Gruffydd was held a prisoner by his brother Dafydd. Following a successful invasion of the Welsh borders by King Henry III of England in 1241, Dafydd was obliged to hand over Gruffydd into the king's custody, he was taken to London and imprisoned in the Tower of London. Gruffydd's wife, agreed to pay Henry 600 marks for the release of her husband and their eldest son, to hand over her two youngest sons and Rhodri, to the king as hostages to ensure that she kept her part of the bargain. Henry did not keep his part however, kept Gruffydd and his son imprisoned as "guests" because this continued to give him the possibility of using Gruffydd as a weapon against his brother. However, Gruffydd died while attempting to escape from the Tower in 1244, he is said to have used an improvised rope made from sheets and cloths to lower himself from his window, but as he was a heavy man, the rope broke and he fell to his death. In 1248, the abbots of Strata Florida and Aberconwy arranged for the return of his body to Wales, where he was buried at Aberconwy with his father.
After his death Gruffydd's four sons—Owain, Llywelyn and Rhodri—would come into their own, after much fraternal discord, Llywelyn ended up ruling most of Wales. He had three daughters, Gwladus and Margred. According to several non-contemporary Welsh genealogical tracts, the mother of Llywelyn was Rhanullt, an otherwise unknown daughter of Rǫgnvaldr Guðrøðarson, King of the Isles. If correct, these sources could indicate that Gruffydd married a daughter of Rǫgnvaldr in about 1220. Contemporary sources, show that Llywelyn's mother was Senana, an undoubted wife of Gruffydd. Stephen, Leslie. "Gruffydd ab Llywelyn". Dictionary of National Biography. 23. London: Smith, Elder & Co
Llywelyn the Great
Llywelyn the Great, full name Llywelyn ap Iorwerth, was a King of Gwynedd in north Wales and ruler of all Wales. By a combination of war and diplomacy he dominated Wales for 45 years. During Llywelyn's childhood, Gwynedd was ruled by two of his uncles, who split the kingdom between them, following the death of Llywelyn's grandfather, Owain Gwynedd, in 1170. Llywelyn had a strong claim to be the legitimate ruler and began a campaign to win power at an early age, he made a treaty with King John of England that year. Llywelyn's relations with John remained good for the next ten years, he married John's natural daughter Joan in 1205, when John arrested Gwenwynwyn ap Owain of Powys in 1208, Llywelyn took the opportunity to annex southern Powys. In 1210, relations deteriorated, John invaded Gwynedd in 1211. Llywelyn was forced to seek terms and to give up all lands east of the River Conwy, but was able to recover them the following year in alliance with the other Welsh princes, he allied himself with the barons who forced John to sign Magna Carta in 1215.
By 1216, he was the dominant power in Wales, holding a council at Aberdyfi that year to apportion lands to the other princes. Following King John's death, Llywelyn concluded the Treaty of Worcester with his successor, Henry III, in 1218. During the next fifteen years, Llywelyn was involved in fights with Marcher lords and sometimes with the king, but made alliances with several major powers in the Marches; the Peace of Middle in 1234 marked the end of Llywelyn's military career, as the agreed truce of two years was extended year by year for the remainder of his reign. He maintained his position in Wales until his death in 1240 and was succeeded by his son Dafydd ap Llywelyn. Llywelyn was born about 1173, the son of Iorwerth ab Owain and the grandson of Owain Gwynedd, ruler of Gwynedd until his death in 1170. Llywelyn was a descendant of the senior line of Rhodri Mawr and therefore a member of the princely house of Gwynedd, he was born at Dolwyddelan, though not in the present Dolwyddelan castle, built by Llywelyn himself.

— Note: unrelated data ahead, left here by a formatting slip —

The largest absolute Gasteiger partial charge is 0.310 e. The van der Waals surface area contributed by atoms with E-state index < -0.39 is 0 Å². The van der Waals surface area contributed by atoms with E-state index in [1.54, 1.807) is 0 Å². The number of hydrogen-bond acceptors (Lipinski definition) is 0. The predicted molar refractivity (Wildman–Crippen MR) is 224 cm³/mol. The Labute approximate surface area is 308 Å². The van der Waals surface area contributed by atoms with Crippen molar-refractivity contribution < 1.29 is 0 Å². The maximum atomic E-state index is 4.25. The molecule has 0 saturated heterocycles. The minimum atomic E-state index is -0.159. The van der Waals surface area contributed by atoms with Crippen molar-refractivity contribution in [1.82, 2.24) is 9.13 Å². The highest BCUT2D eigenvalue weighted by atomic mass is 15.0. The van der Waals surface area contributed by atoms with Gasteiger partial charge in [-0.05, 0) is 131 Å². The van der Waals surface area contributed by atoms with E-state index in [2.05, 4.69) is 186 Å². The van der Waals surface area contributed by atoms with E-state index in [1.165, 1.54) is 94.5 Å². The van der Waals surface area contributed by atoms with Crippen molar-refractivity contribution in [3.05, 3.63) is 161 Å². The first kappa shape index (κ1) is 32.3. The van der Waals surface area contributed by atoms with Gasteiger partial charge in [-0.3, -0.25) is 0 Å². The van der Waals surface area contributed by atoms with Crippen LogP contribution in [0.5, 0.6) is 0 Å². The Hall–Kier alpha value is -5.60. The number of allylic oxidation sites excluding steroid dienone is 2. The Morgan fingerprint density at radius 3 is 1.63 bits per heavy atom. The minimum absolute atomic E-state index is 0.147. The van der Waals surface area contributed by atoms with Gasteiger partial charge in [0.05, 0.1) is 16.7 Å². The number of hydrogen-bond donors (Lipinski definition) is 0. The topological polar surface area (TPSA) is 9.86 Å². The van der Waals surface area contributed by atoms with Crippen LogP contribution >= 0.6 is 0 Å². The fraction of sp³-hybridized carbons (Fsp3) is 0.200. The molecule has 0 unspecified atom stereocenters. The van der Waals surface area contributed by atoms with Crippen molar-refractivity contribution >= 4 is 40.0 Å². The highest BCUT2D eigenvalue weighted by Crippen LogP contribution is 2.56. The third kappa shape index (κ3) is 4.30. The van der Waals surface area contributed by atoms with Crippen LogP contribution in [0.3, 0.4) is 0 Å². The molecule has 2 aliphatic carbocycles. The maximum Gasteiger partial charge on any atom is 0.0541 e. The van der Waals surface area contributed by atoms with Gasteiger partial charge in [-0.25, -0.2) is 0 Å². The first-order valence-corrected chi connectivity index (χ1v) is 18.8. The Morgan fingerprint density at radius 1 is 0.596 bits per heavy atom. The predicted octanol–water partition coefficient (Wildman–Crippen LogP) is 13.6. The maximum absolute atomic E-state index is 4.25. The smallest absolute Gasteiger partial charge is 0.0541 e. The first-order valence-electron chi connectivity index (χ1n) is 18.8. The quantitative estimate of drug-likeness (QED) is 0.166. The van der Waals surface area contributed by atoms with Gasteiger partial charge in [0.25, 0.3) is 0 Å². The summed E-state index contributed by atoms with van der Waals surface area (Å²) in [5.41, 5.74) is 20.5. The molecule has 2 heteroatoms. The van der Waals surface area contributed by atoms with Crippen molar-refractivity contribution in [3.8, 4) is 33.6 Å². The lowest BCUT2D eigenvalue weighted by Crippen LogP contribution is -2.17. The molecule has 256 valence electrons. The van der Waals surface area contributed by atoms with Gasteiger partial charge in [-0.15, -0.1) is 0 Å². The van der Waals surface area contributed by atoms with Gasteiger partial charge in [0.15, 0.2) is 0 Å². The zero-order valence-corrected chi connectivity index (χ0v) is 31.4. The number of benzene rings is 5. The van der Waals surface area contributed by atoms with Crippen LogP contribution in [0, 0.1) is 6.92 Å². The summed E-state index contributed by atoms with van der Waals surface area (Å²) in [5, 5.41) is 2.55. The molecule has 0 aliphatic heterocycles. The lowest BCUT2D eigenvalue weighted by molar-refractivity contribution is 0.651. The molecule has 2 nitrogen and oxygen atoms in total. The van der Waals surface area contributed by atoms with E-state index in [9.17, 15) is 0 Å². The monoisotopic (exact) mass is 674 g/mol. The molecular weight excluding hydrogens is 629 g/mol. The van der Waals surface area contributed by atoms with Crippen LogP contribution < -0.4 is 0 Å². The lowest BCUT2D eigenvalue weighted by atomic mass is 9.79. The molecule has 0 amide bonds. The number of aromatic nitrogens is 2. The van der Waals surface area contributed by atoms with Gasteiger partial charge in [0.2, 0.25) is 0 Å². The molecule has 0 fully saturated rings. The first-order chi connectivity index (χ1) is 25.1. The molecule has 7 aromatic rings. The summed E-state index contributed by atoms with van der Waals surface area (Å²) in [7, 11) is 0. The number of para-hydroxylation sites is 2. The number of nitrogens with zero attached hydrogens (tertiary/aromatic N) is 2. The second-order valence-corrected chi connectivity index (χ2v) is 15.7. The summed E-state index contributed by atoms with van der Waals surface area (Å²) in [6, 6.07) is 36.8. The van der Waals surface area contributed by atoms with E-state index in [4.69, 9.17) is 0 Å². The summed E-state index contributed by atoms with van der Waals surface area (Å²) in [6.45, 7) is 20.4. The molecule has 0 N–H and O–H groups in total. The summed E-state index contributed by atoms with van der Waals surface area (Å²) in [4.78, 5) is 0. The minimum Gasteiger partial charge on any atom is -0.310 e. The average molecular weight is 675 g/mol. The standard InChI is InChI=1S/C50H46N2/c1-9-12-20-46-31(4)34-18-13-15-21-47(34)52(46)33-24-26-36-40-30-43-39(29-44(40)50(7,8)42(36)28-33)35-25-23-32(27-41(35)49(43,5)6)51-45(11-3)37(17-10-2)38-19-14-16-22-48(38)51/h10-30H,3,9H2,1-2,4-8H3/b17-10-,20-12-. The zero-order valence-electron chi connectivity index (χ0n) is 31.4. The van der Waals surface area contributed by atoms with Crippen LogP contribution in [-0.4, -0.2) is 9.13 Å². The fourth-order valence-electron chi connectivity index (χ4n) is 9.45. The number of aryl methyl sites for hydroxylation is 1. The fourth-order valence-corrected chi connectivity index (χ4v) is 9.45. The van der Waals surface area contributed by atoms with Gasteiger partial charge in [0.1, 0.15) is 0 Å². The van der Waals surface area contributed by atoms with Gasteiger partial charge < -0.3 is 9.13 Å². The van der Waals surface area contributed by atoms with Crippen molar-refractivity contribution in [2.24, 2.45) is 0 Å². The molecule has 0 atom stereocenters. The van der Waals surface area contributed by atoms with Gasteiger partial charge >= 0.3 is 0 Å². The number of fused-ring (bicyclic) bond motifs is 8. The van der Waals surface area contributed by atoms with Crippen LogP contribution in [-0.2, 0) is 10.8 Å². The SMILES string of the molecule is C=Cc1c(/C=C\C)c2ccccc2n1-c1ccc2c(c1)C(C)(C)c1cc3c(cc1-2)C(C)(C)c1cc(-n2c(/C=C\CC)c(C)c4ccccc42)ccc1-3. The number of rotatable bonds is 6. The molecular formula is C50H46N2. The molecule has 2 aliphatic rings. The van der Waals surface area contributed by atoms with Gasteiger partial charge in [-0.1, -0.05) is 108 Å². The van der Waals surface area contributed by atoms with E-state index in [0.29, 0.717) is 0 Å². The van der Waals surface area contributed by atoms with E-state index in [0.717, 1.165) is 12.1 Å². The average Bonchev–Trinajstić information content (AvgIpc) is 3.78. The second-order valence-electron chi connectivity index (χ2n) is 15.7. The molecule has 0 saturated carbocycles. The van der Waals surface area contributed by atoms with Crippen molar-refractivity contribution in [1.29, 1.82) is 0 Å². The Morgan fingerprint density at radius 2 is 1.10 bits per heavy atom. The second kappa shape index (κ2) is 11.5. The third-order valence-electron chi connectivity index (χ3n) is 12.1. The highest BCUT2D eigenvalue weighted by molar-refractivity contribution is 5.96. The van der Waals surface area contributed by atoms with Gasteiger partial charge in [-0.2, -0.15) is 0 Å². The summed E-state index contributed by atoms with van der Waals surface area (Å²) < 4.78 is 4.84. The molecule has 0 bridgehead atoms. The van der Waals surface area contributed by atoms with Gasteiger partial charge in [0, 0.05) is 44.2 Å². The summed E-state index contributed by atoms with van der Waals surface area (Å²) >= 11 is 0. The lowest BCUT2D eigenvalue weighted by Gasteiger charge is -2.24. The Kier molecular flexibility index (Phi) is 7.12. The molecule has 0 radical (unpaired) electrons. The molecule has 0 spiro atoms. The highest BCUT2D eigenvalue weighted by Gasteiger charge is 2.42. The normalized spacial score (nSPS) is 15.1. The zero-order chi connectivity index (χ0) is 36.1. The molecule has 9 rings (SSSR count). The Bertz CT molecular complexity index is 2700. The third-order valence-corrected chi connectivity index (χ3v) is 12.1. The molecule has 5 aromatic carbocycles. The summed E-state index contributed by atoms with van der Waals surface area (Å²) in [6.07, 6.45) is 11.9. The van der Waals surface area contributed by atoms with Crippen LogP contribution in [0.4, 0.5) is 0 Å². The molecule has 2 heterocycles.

He may have been born in the old castle. Little is known about Iorwerth Drwyndwn, who died when Llywelyn was an infant. There is no record of Iorwerth having taken part in the power struggle between some of Owain Gwynedd's other sons following Owain's death, although he was the eldest surviving son. There is a tradition that he was disfigured in some way that excluded him from power. By 1175, Gwynedd had been divided between two of Llywelyn's uncles. Dafydd ab Owain held the area east of the River Rhodri ab Owain held the west. Dafydd and Rhodri were the sons of Owain by his second marriage to Cristin verch Goronwy; this marriage was not considered valid by the church as Cristin was Owain's first cousin, a degree of relationship which according to Canon law prohibited marriage. Giraldus Cambrensis refers to Iorwerth Drwyndwn as the only legitimate son of Owain Gwynedd. Following Iorwerth's death, Llywelyn was, at least in the eyes of the church, the legitimate claimant to the throne of Gwynedd.
Llywelyn's mother was Marared anglicised to Margaret, daughter of Madog ap Maredudd, prince of Powys. There is evidence that, after her first husband's death, Marared married in the summer of 1197, the nephew of Roger Powys of Whittington Castle with whom she had a son, David ap Gwion. Therefore, some maintain that Marared never married into the Corbet family of Caus Castle and Moreton Corbet Castle. However, there is in existence a grant of land from Llywelyn ab Iorworth to the monastery of Wigmore, in which Llywelyn indicates his mother was a member of the house of Corbet, leaving the issue unresolved. In his account of his journey around Wales in 1188, Giraldus Cambrensis mentions that the young Llywelyn was in arms against his uncles Dafydd and Rhodri; this young man, being only twelve years of age, during the period of our journey, to molest his uncles David and Roderic, the sons of Owen by Christiana, his cousin-german. In 1194, with the aid of his cousins Gruffudd ap Cynan and Maredudd ap Cynan, he defeated Dafydd at the Battle of Aberconwy at the mouth of the River Conwy.